In addition to the services provided during a bond transaction, bond counsel may also assist issuers with post-issuance compliance policies and procedures, audits or inquiries from the IRS or SEC, and corrective actions when violations are found. Bond Counsel may also assist with annual filings or material event filings.
In negotiated sales, private placements or direct purchases, the underwriter (or placement agent or purchaser) may retain their own counsel. Such counsel assists the underwriter in meeting its legal responsibilities in a bond transaction. This may include drafting or reviewing documents such as the bond purchase agreement, official statements, disclosure documents, Blue Sky memoranda, the agreement among underwriters, negative assurance, and other various documents. The underwriter’s counsel will review various aspects of the bond transaction to assist the underwriter in meeting its due diligence obligation and will negotiate the purchase agreement on behalf of the Underwriter. Underwriter’s counsel fees are often paid from the expense component of the underwriter’s gross spread. Issuers should be mindful of this significant expense and reach agreement early in the sale process over the fee to be charged by underwriter’s counsel.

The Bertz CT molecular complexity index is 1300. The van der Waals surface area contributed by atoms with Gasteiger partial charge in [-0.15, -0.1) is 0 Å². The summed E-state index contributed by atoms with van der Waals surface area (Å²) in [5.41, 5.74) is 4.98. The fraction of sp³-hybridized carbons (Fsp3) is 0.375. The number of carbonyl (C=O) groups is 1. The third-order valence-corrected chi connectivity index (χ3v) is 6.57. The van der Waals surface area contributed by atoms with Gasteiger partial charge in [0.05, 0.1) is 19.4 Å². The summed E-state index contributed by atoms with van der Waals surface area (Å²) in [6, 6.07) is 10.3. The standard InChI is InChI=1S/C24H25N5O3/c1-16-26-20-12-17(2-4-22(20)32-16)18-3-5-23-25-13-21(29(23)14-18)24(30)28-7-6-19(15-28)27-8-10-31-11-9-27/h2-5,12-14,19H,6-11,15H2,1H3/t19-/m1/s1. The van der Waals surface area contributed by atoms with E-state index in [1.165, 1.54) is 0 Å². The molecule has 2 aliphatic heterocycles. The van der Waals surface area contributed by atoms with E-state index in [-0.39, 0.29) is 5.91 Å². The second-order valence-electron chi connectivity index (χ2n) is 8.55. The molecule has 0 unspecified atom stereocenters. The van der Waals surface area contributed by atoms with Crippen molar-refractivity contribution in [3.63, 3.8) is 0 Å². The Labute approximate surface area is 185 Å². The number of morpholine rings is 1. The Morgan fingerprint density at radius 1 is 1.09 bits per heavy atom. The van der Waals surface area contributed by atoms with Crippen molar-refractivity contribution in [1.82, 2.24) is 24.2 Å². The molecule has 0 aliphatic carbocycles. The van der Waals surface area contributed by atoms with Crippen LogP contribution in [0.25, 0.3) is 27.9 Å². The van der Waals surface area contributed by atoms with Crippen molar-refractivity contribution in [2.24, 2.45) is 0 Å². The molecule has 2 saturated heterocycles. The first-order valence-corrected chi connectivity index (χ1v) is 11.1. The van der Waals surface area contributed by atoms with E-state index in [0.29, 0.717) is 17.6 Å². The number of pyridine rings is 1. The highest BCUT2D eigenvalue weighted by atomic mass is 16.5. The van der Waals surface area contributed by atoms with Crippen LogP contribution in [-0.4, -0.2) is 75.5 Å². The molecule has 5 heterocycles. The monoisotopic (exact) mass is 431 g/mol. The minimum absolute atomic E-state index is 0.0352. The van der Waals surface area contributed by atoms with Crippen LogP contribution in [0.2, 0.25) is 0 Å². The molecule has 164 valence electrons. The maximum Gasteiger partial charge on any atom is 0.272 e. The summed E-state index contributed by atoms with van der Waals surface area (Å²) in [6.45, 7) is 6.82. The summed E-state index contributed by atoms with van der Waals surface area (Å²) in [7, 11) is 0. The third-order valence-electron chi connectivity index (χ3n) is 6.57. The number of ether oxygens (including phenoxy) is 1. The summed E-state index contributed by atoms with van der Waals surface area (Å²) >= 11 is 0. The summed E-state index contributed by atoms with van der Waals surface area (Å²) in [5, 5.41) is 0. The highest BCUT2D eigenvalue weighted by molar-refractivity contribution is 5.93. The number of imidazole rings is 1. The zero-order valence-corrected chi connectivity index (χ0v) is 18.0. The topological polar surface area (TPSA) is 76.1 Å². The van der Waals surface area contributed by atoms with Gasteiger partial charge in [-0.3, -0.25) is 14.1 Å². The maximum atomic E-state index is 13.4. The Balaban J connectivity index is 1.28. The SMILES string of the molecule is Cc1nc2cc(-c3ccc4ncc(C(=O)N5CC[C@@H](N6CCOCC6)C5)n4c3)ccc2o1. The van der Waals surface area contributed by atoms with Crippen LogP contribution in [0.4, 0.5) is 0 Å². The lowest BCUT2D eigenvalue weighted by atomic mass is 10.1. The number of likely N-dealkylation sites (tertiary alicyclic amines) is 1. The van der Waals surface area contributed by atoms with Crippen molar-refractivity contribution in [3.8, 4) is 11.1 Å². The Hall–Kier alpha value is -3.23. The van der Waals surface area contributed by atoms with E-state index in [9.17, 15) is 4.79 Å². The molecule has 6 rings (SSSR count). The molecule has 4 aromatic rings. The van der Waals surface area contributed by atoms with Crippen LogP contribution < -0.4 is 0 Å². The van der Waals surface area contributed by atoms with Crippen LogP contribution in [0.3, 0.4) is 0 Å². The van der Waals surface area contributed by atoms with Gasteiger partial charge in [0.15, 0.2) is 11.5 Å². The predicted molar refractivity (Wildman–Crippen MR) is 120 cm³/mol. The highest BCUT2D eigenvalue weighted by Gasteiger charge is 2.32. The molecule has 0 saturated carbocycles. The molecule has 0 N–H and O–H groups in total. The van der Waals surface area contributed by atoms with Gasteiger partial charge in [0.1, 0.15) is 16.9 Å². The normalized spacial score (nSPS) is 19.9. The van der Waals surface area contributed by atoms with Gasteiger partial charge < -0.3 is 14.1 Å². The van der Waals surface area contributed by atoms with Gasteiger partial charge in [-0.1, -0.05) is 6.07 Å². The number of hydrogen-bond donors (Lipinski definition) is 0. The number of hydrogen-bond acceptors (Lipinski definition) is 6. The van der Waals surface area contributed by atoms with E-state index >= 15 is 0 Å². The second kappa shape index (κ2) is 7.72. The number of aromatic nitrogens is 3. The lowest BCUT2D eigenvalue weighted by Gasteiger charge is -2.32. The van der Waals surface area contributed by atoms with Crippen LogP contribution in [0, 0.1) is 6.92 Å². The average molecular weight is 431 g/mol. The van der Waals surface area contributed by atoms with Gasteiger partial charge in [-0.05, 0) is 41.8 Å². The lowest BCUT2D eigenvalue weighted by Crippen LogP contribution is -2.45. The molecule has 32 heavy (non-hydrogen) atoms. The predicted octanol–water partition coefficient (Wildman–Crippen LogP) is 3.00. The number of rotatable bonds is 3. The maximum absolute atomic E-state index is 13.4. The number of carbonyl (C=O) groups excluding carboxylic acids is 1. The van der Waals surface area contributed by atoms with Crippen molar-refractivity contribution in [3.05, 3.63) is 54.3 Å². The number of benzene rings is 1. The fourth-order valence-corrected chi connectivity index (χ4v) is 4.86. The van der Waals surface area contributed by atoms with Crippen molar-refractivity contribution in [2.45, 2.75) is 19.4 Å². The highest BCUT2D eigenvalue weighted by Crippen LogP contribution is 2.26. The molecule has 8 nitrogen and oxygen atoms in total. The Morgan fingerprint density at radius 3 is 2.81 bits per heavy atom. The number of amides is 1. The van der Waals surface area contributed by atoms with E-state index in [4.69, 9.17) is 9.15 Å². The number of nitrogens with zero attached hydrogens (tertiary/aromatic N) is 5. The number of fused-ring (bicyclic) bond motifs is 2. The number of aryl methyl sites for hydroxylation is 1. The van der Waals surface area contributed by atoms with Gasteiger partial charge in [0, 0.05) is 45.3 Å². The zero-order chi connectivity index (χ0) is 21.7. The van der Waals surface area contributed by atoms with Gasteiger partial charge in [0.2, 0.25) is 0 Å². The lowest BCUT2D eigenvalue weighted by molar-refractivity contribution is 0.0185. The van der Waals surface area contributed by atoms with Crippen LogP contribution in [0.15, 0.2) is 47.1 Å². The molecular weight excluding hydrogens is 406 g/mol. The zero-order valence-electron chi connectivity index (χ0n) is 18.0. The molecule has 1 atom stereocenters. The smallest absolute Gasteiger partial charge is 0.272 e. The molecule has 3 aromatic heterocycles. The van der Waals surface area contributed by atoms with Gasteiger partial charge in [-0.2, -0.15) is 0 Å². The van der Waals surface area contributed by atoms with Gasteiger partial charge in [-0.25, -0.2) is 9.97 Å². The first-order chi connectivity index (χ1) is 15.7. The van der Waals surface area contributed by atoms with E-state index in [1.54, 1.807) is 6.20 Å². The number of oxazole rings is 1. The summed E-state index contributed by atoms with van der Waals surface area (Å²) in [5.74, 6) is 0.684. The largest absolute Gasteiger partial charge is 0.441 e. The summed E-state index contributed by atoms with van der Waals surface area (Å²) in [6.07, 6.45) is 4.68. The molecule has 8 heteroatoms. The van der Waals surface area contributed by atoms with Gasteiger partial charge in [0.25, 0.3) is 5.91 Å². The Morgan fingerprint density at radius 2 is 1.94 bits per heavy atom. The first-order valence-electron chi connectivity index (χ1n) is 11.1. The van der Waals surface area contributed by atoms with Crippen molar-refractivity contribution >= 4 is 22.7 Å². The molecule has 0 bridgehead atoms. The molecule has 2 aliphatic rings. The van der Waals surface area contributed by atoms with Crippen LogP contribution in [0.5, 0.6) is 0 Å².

As discussed in the GFOA Best Practice: Issuer’s Role in Selection of Underwriter’s Counsel Best Practice,GFOA recommends that issuers minimize their involvement in the selection of underwriter’s counsel. Issuers should have a role in ensuring that underwriter’s counsel is competent, has no conflicts of interest, and that costs are reasonable. However, issuers should understand that the underwriter ultimately bears responsibility for the adequacy of its own counsel.